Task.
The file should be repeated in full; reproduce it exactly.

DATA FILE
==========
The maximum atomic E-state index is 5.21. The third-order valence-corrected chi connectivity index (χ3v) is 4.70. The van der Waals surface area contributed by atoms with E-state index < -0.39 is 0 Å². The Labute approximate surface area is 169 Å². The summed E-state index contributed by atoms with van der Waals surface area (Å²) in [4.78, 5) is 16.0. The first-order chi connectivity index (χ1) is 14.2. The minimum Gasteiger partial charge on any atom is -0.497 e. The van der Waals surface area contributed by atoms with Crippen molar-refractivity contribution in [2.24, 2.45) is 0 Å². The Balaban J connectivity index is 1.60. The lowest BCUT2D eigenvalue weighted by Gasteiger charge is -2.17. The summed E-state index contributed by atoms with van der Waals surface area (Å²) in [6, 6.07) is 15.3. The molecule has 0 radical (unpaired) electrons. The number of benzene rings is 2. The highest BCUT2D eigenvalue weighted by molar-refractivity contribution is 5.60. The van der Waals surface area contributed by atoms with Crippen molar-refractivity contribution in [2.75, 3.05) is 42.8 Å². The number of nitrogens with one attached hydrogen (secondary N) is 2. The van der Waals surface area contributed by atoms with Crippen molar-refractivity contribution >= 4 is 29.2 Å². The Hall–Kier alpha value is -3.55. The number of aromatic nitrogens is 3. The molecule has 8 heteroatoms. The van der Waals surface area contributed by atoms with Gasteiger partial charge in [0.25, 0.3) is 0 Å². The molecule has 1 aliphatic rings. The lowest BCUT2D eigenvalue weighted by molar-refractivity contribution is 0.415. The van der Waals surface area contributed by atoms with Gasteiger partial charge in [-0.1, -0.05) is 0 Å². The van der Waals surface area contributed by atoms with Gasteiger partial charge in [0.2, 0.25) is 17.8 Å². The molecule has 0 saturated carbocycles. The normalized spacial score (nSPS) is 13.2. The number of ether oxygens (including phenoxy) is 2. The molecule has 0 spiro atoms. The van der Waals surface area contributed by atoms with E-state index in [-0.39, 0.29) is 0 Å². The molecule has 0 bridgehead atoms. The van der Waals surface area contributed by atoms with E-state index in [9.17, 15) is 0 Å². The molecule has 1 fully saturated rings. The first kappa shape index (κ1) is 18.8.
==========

The maximum atomic E-state index is 5.21. The third-order valence-corrected chi connectivity index (χ3v) is 4.70. The van der Waals surface area contributed by atoms with E-state index < -0.39 is 0 Å². The Labute approximate surface area is 169 Å². The summed E-state index contributed by atoms with van der Waals surface area (Å²) in [4.78, 5) is 16.0. The first-order chi connectivity index (χ1) is 14.2. The minimum Gasteiger partial charge on any atom is -0.497 e. The van der Waals surface area contributed by atoms with Crippen molar-refractivity contribution in [2.24, 2.45) is 0 Å². The Balaban J connectivity index is 1.60. The lowest BCUT2D eigenvalue weighted by Gasteiger charge is -2.17. The summed E-state index contributed by atoms with van der Waals surface area (Å²) in [6, 6.07) is 15.3. The molecule has 0 radical (unpaired) electrons. The number of benzene rings is 2. The highest BCUT2D eigenvalue weighted by molar-refractivity contribution is 5.60. The van der Waals surface area contributed by atoms with Crippen molar-refractivity contribution in [2.75, 3.05) is 42.8 Å². The number of nitrogens with one attached hydrogen (secondary N) is 2. The van der Waals surface area contributed by atoms with Crippen molar-refractivity contribution >= 4 is 29.2 Å². The Hall–Kier alpha value is -3.55. The number of aromatic nitrogens is 3. The molecule has 8 heteroatoms. The van der Waals surface area contributed by atoms with Gasteiger partial charge in [0.25, 0.3) is 0 Å². The molecule has 1 aliphatic rings. The lowest BCUT2D eigenvalue weighted by molar-refractivity contribution is 0.415. The van der Waals surface area contributed by atoms with Gasteiger partial charge in [-0.1, -0.05) is 0 Å². The van der Waals surface area contributed by atoms with Gasteiger partial charge in [0.2, 0.25) is 17.8 Å². The molecule has 0 saturated carbocycles. The normalized spacial score (nSPS) is 13.2. The number of ether oxygens (including phenoxy) is 2. The molecule has 0 spiro atoms. The van der Waals surface area contributed by atoms with E-state index in [-0.39, 0.29) is 0 Å². The molecule has 0 bridgehead atoms. The van der Waals surface area contributed by atoms with E-state index in [9.17, 15) is 0 Å². The molecule has 1 fully saturated rings. The first kappa shape index (κ1) is 18.8.